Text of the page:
<img height="1" width="1" style="display:none" src="https://www.facebook.com/tr?id=192888919167017&amp;ev=PageView&amp;noscript=1">
Wednesday, June 7, 2023
June 7, 2023

Linkedin Pinterest

Portion of Vancouver homeless camp ‘The Swamps’ cleared after fire

WSDOT fences off segment of encampment, permanently blocking access

By , Columbian staff reporter
2 Photos
A heap of burned belongings, wood and trash sit by the roadside Wednesday afternoon at the site of The Swamps homeless encampment in east Vancouver.
A heap of burned belongings, wood and trash sit by the roadside Wednesday afternoon at the site of The Swamps homeless encampment in east Vancouver. Photo Gallery

After a fire last week scorched part of a houseless encampment in east Vancouver, the Washington State Department of Transportation is clearing out that side of the encampment for good.

The encampment, called The Swamps by its residents, is at the intersection of Northeast 107th Avenue and 53rd Street. People previously lived on both sides of the road, with tents stretching far back into the woods.

Now, people on the west side of the road where the fire broke out March 3 have been evacuated after WSDOT, which owns the land, posted a 72-hour notice to vacate.

What had been a bustling community of campers now looks like a wasteland.

A “No Trespassing” sign is fastened to a chain-link fence erected by WSDOT to block off the scorched portion of the encampment. Above it is a “For Sale” sign as the department continues to try to sell the property, so far without luck. Behind it are heaps of charred belongings, wood and trash.

WSDOT plans to secure the site and keep it vacant, according to Bill Morrison, WSDOT assistant regional administrator of maintenance and operations. The fence is meant to prevent people from re-entering the area.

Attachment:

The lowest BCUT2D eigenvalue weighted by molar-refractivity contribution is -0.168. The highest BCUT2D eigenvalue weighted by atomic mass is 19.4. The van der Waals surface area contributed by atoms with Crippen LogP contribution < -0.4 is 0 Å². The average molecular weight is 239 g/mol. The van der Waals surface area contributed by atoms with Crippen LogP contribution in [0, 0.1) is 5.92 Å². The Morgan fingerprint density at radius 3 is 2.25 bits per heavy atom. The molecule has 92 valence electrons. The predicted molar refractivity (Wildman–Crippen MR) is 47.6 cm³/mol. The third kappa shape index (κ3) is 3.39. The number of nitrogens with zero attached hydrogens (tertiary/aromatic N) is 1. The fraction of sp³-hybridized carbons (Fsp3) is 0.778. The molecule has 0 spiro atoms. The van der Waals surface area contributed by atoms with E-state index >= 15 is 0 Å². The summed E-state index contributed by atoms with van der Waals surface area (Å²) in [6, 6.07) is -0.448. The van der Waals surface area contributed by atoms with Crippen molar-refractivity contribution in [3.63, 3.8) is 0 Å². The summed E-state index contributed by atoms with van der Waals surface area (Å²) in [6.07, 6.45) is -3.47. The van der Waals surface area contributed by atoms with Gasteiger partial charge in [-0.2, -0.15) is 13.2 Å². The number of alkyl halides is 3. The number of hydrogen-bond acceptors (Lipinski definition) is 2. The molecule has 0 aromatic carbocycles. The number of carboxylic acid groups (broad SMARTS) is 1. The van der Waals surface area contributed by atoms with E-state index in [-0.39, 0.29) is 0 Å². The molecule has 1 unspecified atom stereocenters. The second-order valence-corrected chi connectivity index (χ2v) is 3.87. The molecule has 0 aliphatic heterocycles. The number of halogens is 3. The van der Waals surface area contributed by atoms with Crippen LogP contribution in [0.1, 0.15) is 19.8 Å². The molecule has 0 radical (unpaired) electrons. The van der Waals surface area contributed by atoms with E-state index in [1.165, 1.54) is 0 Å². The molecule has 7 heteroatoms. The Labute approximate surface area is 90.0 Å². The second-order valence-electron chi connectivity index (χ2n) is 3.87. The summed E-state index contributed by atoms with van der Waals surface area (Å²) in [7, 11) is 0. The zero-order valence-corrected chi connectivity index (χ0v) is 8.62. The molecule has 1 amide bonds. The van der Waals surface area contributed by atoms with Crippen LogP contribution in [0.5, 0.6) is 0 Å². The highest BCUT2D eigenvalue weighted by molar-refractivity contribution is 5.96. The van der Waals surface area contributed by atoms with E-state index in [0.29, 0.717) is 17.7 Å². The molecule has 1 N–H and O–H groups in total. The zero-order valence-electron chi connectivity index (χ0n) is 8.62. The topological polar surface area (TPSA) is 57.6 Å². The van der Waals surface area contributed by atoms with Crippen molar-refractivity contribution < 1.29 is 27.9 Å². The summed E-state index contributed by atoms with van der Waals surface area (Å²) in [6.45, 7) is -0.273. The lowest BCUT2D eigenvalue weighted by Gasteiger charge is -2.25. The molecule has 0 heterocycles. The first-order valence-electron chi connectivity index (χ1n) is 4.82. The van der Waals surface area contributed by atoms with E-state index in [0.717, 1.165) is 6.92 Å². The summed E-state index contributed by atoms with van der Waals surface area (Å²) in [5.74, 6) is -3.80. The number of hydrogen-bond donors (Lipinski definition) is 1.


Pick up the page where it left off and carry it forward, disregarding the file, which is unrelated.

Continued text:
Get Help

If you are experiencing homelessness and seeking help, call the Council for the Homeless Housing Hotline at 360-695-9677.

“That’s the only way we can really keep it vacant,” Morrison said. “Obviously, fencing doesn’t always stop that, but we’ll hope that it does.”

People are still able to camp on the side of the street unaffected by the fire, which remains unfenced.

Many people who lived in the affected area have crossed the street to camp on the other side, according to Swamps residents. Robert Anderson, who has lived at The Swamps for about four years, is among those who moved to the other side.

It was Anderson’s warming fire that started the blaze, according to Anderson. He noted he doesn’t have a working phone, so he wasn’t able to immediately call 911.

The Vancouver Fire Marshal’s Office has not yet released an official fire cause; efforts to reach the office were unsuccessful Thursday.

The amount of clutter at the camp, along with the fires people light to keep warm in the winter, make The Swamps an especially flammable location.

“It grew quick,” Anderson said, adding that he had been awake cooking food when his home caught fire in the middle of the night.

Anderson has settled in on the opposite side of the camp, but he doesn’t plan to stay, he said. He knows WSDOT is trying to sell the property, so all residents will have to leave in the near future, though he doesn’t know where he’ll go.

Peter, a former Swamps resident who requested to be identified by his first name for privacy reasons, said many residents struggle with physical and mental health issues.

“I got out of here because there’s just too much trash piling up,” said Peter, who is now couch surfing but still visits The Swamps occasionally. “I just hope that they have an after plan for these people, because they have nowhere else to go.”

Meanwhile, WSDOT employees continue clearing out debris — not just from the fire, but from years of accumulated trash and abandoned items.

“They’ve been loading material out there for at least two days and plan to work through the weekend and probably into next week to clear it,” Morrison said.

Community Funded Journalism logo

This story was made possible by Community Funded Journalism, a project from The Columbian and the Local Media Foundation. Top donors include the Ed and Dollie Lynch Fund, Patricia, David and Jacob Nierenberg, Connie and Lee Kearney, Steve and Jan Oliva, The Cowlitz Tribal Foundation and the Mason E. Nolan Charitable Fund. The Columbian controls all content. For more information, visit columbian.com/cfj.

Columbian staff reporter